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Article 4


Difference between a conventional annuity and a living annuity


When you retire you stop working and your money starts working for you. It will be very important to consider the various investment options you will have. Although you are able to take your retirement benefits in cash it will be prudent to consider purchasing a pension from an insurer to make sure that your money last as long as you do.

It is recommended that you consult an accredited financial advisor who will be able to provide advice on the various products suitable to your needs. The final decision will be your responsibility and therefore we provide some information about the two main types of annuities available at retirement, a conventional annuity (guaranteed) and a living annuity.

Conventional annuity (Guaranteed)

When you buy a conventional annuity you are outsourcing the risk of living too long to the insurer. There are many types of conventional annuities but the most popular one is a With-Profit Annuity.

With-Profit Annuity

An annuity is purchased from an insurer and from it you will be paid a pension. The starting pension is guaranteed for the life of the principal member and when he/she dies a reduced pension for the life of the surviving spouse, if applicable, or if you have so elected.

The insurer determines your starting pension based on the amount of capital transferred, and your profile (factors including your age and that of your spouse, if applicable), and the Post Retirement Interest (PRI) rate. The PRI is effectively the minimum rate of interest (or investment return) that the retirement annuity fund must earn to cover the guaranteed annuity.

The insurer invests the assets in order to meet the contractual obligations to pensioners. For this type of annuity, the investment is generally a mix of bonds and equities which form a significant part. The equity element brings the potential for higher investment returns, which then translate into declared bonuses. If the net smoothed investment returns are say 9%p.a and the PRI rate is say 4% then the insurer will be able to grant increases of the difference (9% less 4%) i.e. 5% p.a. The improved pension resulting from the increase is also guaranteed for life.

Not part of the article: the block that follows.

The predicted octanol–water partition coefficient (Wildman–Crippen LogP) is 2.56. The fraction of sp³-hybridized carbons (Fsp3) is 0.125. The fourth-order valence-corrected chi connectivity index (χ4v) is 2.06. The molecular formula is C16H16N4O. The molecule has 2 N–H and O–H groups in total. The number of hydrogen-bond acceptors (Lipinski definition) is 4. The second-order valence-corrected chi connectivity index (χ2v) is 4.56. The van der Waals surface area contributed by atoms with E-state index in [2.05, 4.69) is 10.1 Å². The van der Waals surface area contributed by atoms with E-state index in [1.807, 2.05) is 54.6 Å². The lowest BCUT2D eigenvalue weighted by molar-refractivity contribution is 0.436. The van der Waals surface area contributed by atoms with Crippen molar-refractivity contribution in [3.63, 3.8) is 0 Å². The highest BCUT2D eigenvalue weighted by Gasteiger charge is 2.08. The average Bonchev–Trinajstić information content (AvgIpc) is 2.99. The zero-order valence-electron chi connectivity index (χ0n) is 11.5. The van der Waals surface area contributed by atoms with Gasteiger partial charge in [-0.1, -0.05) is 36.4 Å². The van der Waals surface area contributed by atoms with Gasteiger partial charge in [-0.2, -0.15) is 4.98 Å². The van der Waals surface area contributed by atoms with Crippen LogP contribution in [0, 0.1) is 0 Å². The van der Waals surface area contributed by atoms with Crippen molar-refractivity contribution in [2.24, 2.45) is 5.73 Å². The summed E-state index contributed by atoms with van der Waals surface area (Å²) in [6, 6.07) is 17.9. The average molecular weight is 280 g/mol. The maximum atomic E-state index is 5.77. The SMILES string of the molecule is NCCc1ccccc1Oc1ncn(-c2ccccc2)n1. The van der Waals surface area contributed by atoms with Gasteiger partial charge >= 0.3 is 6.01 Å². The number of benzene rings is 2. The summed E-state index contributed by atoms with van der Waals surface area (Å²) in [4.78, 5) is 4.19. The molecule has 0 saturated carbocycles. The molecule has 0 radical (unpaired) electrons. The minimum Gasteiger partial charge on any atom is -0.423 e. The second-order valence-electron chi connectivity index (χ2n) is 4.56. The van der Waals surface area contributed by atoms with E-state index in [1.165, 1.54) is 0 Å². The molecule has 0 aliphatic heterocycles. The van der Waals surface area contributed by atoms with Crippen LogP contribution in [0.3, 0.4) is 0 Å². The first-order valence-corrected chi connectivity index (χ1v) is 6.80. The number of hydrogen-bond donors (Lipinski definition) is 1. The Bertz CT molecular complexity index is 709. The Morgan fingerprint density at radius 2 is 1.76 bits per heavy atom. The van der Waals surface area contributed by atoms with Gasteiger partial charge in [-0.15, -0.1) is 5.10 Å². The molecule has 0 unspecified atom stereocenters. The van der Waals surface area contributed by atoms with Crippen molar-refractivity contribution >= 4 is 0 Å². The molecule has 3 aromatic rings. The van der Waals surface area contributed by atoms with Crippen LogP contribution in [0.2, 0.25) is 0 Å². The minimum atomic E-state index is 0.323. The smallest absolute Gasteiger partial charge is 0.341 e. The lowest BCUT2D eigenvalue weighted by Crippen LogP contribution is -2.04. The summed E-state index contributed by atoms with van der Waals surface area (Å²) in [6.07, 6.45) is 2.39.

There is no guarantee that increases will keep pace with inflation. Everything depends upon the performance of the underlying investments. Increases are "smoothed" which means that in times of good investment performance insurers hold back some of the returns and use these in times of low returns. The objective is to provide consistent increases.

Good points about a With-Profit Annuity are:

  • Pension cannot reduce;
  • Insurer manages the investments.


Negative points of a With-Profit Annuity are:

  • Annual increases are based on investment performance, so you are sharing some of the risk
  • Annuity ends on last person dying;
  • Once you have invested you cannot change to any other annuity.


Living Annuity

A living annuity is simply an investment account from which you withdraw an income. The amount withdrawn is limited by SARS to a range of from 2,5% to 17,5% of capital per year. Income is usually drawn in monthly payments like a pension, although other payment options exist. The withdrawal rate can be changed once a year on the anniversary date of commencement. When you die, the residue can be left to a spouse or children, depending on who survives, failing which it goes to your estate.

With a living annuity you enjoy all the rewards of successful investment, but you also carry all the risk that this may not be the case. It is important that these risks be thoroughly understood. They are:-

  • There are no guarantees of any sort;
  • You may withdraw too much too soon;
  • You may live longer than expected; Your investment may not perform well;
  • The market may decline dramatically.


The net effect of this is that secure increases in income depend entirely upon investment performance and the rate of your withdrawals. Income can of necessity decrease if the capital value drops too low.

Unlike a pension from a pension fund or guaranteed annuity, where your pension is guaranteed for however long you live, irrespective of market conditions, in a Living Annuity you cannot afford to consume all your capital too quickly in case you live longer than expected - unless you have other sources of income.

Good points of a Living Annuity are:

  • If you die, and there is money left it can go to your children;
  • You can choose your own pension amount;
  • If you are not happy with the product you can move your money to any other annuity.


Negative points:

  • Low increases due to poor investment performance;
  • Pension too high when you start causing your money to run out.



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